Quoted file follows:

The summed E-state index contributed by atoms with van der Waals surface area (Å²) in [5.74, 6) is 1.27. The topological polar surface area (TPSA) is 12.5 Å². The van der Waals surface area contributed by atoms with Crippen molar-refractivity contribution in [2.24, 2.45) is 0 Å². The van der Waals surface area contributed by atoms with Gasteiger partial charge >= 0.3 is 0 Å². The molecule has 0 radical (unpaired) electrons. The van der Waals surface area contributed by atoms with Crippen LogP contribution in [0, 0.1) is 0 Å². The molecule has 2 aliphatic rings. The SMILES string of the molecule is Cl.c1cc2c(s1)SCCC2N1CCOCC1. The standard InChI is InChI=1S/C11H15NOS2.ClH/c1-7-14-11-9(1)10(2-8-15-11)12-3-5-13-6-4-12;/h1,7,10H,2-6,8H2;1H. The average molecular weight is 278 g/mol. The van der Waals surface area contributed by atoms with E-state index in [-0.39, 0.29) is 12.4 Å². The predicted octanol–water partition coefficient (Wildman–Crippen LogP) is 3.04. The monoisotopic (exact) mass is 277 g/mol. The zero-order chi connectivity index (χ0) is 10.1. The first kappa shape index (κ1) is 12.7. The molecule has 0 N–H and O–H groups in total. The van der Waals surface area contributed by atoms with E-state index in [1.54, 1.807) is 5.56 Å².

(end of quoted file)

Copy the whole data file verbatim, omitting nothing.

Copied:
The summed E-state index contributed by atoms with van der Waals surface area (Å²) in [5.74, 6) is 1.27. The topological polar surface area (TPSA) is 12.5 Å². The van der Waals surface area contributed by atoms with Crippen molar-refractivity contribution in [2.24, 2.45) is 0 Å². The van der Waals surface area contributed by atoms with Gasteiger partial charge >= 0.3 is 0 Å². The molecule has 0 radical (unpaired) electrons. The van der Waals surface area contributed by atoms with Crippen LogP contribution in [0, 0.1) is 0 Å². The molecule has 2 aliphatic rings. The SMILES string of the molecule is Cl.c1cc2c(s1)SCCC2N1CCOCC1. The standard InChI is InChI=1S/C11H15NOS2.ClH/c1-7-14-11-9(1)10(2-8-15-11)12-3-5-13-6-4-12;/h1,7,10H,2-6,8H2;1H. The average molecular weight is 278 g/mol. The van der Waals surface area contributed by atoms with E-state index in [-0.39, 0.29) is 12.4 Å². The predicted octanol–water partition coefficient (Wildman–Crippen LogP) is 3.04. The monoisotopic (exact) mass is 277 g/mol. The zero-order chi connectivity index (χ0) is 10.1. The first kappa shape index (κ1) is 12.7. The molecule has 0 N–H and O–H groups in total. The van der Waals surface area contributed by atoms with E-state index in [1.54, 1.807) is 5.56 Å².